Friday, October 29, 2010

Low-Carb Diets And Physical Performance

Fascinating stuff, from "Ketogenic diets and physical performance" in Nutrition & Metabolism by Stephen D. Phinney.

"This second study utilized competitive bicycle racers as subjects, confined to a metabolic ward for 5 weeks. In the first week, subjects ate a weight maintenance (eucaloric) diet providing 67% of non-protein energy as carbohydrate, during which time baseline performance studies were performed. This was followed by 4 weeks of a eucaloric ketogenic diet (EKD) providing 83% of energy as fat, 15% as protein, and less than 3% as carbohydrate. The meat, fish, and poultry that provided this diets protein, also provided 1.5 g/d of potassium and was prepared to contain 2 g/d of sodium. These inherent minerals were supplemented daily with an additional 1 g of potassium as bicarbonate, 3 grams of sodium as bouillon, 600 mg of calcium, 300 mg of magnesium, and a standard multivitamin.

"The bicyclist subjects of this study noted a modest decline in their energy level while on training rides during the first week of the Inuit diet, after which subjective performance was reasonably restored except for their sprint capability, which remained constrained during the period of carbohydrate restriction. On average, subjects lost 0.7 kg in the first week of the EKD, after which their weight remained stable. Total body potassium (by 40K counting) revealed a 2% reduction in the first 2 weeks (commensurate with the muscle glycogen depletion documented by biopsy), after which it remained stable in the 4th week of the EKD. These results are consistent with the observed reduction in body glycogen stores but otherwise excellent preservation of lean body mass during the EKD.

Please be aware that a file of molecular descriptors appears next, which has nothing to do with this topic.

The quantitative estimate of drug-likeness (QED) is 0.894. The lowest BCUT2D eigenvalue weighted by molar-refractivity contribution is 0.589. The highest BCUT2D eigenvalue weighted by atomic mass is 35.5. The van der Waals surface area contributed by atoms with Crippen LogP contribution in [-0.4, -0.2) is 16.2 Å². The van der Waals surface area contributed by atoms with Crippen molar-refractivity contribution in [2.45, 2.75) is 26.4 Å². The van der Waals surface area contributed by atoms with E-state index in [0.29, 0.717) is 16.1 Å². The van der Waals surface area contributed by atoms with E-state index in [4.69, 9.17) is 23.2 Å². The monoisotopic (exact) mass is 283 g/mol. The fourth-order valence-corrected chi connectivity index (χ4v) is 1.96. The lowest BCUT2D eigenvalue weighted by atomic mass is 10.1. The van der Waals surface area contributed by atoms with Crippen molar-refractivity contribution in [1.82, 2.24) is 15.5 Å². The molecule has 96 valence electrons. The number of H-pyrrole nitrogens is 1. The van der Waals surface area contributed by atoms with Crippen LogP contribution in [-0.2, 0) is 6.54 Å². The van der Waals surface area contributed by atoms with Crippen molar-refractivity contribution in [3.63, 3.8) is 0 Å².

"The results of physical performance testing are presented in Table 2. What is remarkable about these data is the lack of change in aerobic performance parameters across the 4-week adaptation period of the EKD. The endurance exercise test on the cycle ergometer was performed at 65% of VO2max, which translates in these highly trained athletes into a rate of energy expenditure of 960 kcal/hr. At this high level of energy expenditure, it is notable that the second test was performed at a mean respiratory quotient of 0.72, indicating that virtually all of the substrate for this high energy output was coming from fat. This is consistent with measures before and after exercise of muscle glycogen and blood glucose oxidation (data not shown), which revealed marked reductions in the use of these carbohydrate-derived substrates after adaptation to the EKD."